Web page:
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J Steroid Biochem Mol Biol. 1991 May;38(5):621-8.

In vitro binding of estrogens by dietary fiber and the in vivo apparent digestibility tested in pigs.

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Department of Clinical Biochemistry, TNO-CIVO Toxicology and Nutrition Institute, Zeist, The Netherlands.


Within the framework of experiments related to the association between dietary fiber and breast cancer an in vitro test system was used to study the binding of estrogens to various fibers (e.g. cholestyramin, lignin and cellulose) and fiber sources (e.g. wheat bran, cereals, seeds and legumes). Furthermore, the in vivo apparent digestibility of the different fiber sources was tested using a mobile nylon bag technique in intestine-cannulated pigs. Estradiol-17 beta (E2) bound more strongly to the various fibers than did estrone (E1), estriol or estrone-3-glucuronide. At increasing pH (greater than 7) binding of both E1 and E2 to wheat bran decreased significantly. Cholestyramine and lignin bound almost all estrogens present in the medium. Linseed (91%), oats (83%), barley chaff (88%) and wheat bran (82%) are other excellent binders of E2. Corn, rye and white wheat flour showed lower binding capacity with a relatively low affinity. Cereals with the highest percentage of lignin in the fiber (greater than 3%) were also the fiber sources with the lowest apparent digestibility. Estrogens bound with the highest affinity (relative to bovine serum albumin) to these fiber sources. Together with wheat bran and lignin, oats, linseed and soybean seem to be products with good perspectives for in vivo evaluation of the lowering effect of dietary fiber on estrogen exposure of estrogen-sensitive tissues.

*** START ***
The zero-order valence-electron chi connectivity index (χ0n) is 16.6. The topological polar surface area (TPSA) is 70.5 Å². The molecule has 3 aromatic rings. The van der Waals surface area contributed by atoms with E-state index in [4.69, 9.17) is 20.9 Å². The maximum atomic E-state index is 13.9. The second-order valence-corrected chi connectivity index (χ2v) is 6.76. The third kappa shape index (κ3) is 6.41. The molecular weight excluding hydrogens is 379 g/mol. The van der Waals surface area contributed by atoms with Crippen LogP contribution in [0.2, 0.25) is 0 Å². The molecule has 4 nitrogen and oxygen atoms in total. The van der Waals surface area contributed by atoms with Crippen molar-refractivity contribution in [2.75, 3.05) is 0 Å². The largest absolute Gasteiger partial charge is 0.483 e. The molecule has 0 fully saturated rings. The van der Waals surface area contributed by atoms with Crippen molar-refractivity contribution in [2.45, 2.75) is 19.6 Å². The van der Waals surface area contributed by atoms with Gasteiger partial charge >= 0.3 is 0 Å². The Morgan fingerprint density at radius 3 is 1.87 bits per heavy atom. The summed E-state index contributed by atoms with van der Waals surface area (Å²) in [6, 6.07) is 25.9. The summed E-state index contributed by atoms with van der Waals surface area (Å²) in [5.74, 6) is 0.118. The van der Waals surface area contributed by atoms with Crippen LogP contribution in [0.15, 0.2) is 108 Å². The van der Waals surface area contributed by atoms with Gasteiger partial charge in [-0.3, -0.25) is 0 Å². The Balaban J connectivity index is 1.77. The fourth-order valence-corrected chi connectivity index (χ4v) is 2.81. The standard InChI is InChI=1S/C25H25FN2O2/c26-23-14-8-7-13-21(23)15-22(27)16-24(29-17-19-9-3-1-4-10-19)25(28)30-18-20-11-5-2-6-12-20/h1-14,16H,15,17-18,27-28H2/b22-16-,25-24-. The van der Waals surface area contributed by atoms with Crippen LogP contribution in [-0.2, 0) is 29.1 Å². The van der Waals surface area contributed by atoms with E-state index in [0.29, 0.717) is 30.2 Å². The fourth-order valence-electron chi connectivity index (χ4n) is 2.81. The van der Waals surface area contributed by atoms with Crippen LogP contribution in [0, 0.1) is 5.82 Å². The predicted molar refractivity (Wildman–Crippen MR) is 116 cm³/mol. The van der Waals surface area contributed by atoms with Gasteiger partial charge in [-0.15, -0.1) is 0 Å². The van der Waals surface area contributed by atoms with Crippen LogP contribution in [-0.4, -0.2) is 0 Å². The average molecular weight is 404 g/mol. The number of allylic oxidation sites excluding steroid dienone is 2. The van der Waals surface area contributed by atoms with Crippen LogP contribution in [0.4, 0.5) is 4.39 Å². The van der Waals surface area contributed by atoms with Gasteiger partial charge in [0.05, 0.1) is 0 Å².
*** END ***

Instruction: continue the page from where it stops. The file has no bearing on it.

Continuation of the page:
[Indexed for MEDLINE]

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